Paying volunteers defeats the purpose of volunteering

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To the Editor:

To volunteer is “to offer to give or do,” according to my Funk & Wagnalls dictionary. The Creston Valley is renowned as having one of the largest numbers of volunteers per capita in the province.

And now someone has decided that volunteers at one of our non-profit establishment should be paid! Volunteering comes from the heart, not the wallet.

Both Harry and I have given thousands of volunteers hours during our lifetimes (and still give freely of whatever talents and time that we have) without a single thought of payment, other than the warm glow we feel from helping others, both two-legged and four.

Most non-profit organizations recognize their volunteers in one way or another — thank you display ads in the Advance, thank you dinners for all volunteers two or three times a year, and/or a personal thank you for the “extras” for which volunteers are well known.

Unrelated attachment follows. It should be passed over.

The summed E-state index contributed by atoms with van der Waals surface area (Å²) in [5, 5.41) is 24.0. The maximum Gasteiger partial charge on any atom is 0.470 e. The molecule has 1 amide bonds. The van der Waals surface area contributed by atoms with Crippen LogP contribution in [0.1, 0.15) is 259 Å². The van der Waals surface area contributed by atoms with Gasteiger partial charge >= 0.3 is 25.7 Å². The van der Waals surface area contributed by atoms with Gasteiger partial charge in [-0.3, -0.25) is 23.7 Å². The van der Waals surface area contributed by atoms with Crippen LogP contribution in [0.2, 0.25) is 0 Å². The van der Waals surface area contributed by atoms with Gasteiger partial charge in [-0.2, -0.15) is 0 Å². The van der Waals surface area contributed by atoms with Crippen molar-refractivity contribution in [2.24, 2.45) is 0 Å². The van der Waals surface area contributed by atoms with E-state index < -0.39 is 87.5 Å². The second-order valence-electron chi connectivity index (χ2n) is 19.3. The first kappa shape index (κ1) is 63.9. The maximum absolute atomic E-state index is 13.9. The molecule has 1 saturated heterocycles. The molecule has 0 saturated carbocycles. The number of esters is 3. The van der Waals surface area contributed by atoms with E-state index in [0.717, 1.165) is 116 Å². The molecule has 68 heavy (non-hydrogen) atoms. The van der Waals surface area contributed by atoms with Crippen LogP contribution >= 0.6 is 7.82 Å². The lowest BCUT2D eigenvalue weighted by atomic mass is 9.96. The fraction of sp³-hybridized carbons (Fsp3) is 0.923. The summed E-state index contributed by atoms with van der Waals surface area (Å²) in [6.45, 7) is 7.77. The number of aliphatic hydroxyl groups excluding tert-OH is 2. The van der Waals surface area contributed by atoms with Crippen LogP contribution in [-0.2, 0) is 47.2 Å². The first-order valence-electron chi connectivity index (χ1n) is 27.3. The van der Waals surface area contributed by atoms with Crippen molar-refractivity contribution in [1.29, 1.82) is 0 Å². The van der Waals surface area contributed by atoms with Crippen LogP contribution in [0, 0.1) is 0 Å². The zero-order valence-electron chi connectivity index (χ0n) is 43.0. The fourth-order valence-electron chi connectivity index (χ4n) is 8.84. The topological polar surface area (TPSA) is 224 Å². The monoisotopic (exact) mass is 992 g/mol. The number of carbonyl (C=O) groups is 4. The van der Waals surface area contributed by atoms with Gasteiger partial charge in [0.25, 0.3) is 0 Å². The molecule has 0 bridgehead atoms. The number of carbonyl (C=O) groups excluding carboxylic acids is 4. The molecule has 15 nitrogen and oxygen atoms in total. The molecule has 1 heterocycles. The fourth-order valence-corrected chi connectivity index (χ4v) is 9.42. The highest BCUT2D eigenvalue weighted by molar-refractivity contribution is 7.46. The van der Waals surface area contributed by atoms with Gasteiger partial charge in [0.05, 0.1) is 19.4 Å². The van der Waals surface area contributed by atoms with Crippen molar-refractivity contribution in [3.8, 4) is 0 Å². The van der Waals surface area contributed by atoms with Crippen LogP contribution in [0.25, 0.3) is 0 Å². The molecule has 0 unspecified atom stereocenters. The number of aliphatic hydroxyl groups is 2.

Has this individual thought of the negative results of paying volunteers? This would mean losing the incentive of giving and replacing it with paying income tax and all the other deductions of an employee. Who would pick up the tab? The town? Probably. The province? Highly unlikely! But an even more important result would be taking away the joy and love of giving of ourselves to our community.

Money has become increasingly important — the ads that say “all you want” not need, the crimes worldwide that are committed to line the pockets of the criminals. Are we really going to add to these with paying volunteers? Remember, my friends, that “the root of all evil is the love of money.” Nuff said!

Mary Underhill


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